The NSW Government has announced a $108.5 million funding boost over four years to back “revolutionary new institutes” of applied technology, in a further push to address two critical areas of educational demand: the digital technology and digital construction industries.
The funding commitment, part of the state’s 2022-23 Budget, has been earmarked for two new TAFE NSW Institutes of Applied Technology (IAT), with the Government expecting more than 26,000 students who are “exploring careers in critical industries” to benefit from the investment.
The investment also builds on an existing $222.5 million commitment from the state Government to design and construct the two pilot institutes.
One of the institutes, the IAT for Digital Technology at Meadowbank, will be created in partnership with Microsoft, focusing on key areas of industry demand, including big data, cybersecurity and artificial intelligence (AI).
The institute will also partner with the University of Technology Sydney and Macquarie University.
The second of the two institutes, the IAT for Construction at Kingswood, will focus more on digital construction skills, project management and leadership, with a delivery partner to be announced soon.
Minister for Skills and Training, Alister Henskens, said the two new IATs, paired with “world-class universities” and industry leaders, would offer a “hands-on learning experience” for students while delivering “cutting-edge courses” and “a pipeline of job-ready graduates”.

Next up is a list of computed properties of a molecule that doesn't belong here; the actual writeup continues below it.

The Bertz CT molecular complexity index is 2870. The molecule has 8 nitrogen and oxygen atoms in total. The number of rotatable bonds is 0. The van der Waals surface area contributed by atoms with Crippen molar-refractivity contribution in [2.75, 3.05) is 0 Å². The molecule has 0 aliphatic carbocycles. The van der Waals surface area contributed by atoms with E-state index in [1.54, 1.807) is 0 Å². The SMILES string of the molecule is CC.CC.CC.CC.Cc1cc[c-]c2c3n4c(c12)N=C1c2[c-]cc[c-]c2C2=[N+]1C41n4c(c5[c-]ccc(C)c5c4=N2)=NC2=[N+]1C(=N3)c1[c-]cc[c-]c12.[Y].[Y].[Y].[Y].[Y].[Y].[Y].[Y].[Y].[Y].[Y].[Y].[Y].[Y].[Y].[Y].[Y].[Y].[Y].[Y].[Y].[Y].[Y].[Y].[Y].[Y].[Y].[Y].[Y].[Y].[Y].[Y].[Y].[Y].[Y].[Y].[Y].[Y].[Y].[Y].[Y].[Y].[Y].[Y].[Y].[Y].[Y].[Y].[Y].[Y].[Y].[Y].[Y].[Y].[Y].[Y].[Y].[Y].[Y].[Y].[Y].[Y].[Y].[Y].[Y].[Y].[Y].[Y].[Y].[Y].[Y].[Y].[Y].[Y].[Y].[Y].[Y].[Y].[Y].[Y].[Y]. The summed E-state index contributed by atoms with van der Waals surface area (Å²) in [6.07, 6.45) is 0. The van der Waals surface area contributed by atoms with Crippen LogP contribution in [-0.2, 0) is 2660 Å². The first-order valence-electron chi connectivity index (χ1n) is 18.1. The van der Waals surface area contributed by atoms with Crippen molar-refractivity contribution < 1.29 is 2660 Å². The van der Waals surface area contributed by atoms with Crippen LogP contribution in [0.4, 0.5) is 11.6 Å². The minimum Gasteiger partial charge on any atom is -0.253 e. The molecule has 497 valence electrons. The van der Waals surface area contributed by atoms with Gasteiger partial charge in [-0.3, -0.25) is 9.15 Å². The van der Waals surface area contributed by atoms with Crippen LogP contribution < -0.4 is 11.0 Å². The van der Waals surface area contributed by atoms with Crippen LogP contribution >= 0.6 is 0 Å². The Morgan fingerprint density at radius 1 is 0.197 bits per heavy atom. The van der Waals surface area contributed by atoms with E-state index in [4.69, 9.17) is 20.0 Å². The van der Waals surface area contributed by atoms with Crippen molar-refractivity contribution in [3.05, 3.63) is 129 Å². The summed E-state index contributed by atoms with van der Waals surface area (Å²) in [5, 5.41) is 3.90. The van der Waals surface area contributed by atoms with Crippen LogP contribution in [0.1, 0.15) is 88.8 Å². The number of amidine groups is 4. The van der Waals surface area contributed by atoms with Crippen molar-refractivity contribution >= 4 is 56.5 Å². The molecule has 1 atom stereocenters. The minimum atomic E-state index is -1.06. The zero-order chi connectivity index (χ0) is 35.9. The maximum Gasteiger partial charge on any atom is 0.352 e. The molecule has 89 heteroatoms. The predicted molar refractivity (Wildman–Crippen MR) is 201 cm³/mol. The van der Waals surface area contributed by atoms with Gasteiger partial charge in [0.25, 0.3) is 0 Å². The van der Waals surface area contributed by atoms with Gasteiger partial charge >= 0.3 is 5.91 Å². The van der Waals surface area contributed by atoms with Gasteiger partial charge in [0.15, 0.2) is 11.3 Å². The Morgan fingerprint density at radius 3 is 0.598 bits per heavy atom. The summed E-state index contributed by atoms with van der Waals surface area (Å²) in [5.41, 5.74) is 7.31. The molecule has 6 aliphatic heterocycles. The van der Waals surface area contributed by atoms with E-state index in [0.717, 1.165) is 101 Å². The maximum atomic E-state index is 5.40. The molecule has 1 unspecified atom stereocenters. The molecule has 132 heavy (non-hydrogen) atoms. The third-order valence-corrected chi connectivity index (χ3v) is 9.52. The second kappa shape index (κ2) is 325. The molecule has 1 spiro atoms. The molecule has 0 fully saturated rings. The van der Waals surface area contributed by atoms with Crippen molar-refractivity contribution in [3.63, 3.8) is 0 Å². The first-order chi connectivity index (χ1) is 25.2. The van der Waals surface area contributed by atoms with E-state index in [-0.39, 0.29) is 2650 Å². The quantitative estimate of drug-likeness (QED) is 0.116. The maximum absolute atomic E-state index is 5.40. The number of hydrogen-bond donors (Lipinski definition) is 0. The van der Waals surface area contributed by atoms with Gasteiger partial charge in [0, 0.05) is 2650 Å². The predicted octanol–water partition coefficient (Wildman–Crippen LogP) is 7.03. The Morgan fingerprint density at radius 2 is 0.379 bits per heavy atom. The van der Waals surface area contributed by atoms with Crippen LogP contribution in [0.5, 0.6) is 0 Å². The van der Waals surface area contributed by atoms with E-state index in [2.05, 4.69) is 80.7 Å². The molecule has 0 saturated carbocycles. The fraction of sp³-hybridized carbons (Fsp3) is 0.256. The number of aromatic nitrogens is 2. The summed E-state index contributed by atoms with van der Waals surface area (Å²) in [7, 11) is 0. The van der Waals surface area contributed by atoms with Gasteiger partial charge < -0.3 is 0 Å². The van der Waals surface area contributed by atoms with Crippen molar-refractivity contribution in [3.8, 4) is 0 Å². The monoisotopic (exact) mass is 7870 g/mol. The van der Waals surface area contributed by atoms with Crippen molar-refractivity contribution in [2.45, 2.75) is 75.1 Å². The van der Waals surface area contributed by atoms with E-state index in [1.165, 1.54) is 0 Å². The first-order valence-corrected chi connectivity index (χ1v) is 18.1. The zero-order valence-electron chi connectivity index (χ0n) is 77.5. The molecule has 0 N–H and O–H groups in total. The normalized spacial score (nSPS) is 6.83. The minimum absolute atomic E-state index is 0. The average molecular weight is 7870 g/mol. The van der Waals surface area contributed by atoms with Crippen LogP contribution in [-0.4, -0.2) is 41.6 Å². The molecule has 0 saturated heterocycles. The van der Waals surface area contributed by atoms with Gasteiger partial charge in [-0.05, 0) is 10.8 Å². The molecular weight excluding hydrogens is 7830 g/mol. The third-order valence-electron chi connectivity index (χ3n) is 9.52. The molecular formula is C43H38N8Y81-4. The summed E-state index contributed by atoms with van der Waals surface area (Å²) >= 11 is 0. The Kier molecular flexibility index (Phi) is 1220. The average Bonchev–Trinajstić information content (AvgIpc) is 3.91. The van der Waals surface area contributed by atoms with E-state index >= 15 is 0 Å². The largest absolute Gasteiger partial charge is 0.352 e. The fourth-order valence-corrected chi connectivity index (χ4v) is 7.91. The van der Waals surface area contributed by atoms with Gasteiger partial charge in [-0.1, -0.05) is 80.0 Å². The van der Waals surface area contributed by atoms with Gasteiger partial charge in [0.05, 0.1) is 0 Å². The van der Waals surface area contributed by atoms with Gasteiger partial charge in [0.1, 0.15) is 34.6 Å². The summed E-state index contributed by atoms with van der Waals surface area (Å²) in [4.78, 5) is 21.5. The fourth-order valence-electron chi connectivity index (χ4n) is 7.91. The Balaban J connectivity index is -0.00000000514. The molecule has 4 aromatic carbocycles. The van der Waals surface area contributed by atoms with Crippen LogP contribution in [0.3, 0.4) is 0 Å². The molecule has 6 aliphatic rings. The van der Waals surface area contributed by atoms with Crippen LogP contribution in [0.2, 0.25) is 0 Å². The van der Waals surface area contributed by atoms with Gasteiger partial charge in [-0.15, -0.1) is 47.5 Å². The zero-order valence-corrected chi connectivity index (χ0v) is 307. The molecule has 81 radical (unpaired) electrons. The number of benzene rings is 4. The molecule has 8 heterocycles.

“This is the future of skills and training and the NSW Government is leading the nation in investing in this critical infrastructure which will help people get the skills to grow our economy and create a brighter future for our state.”
According to Treasurer Matt Kean, the 2022-23 NSW Budget would establish a new education model combining the best of university and vocational education.
“The Budget will deliver a record investment for TAFE NSW, both in terms of operation funding and capital expenditure to improve facilities, upgrade teaching equipment and create modern learning spaces,” Kean said.
The two IATs are also expected to deliver on a recommendation of the Gonski-Shergold review into the NSW vocational education and training sector.
The review was conducted in 2020 by Professor Peter Shergold and David Gonski to help identify opportunities that would ensure NSW remains nationally and internationally competitive.
As a result, the review recommended that NSW should trial “a bold new approach to tertiary education through the establishment of a NSW Institute of Applied Technology (IAT) that fully integrates the delivery of employability skills”.
Other recommendations from the review included the establishment of Careers NSW, advocacy for VET student loans, improved vocational education and consultations with industry experts on VET course curriculums.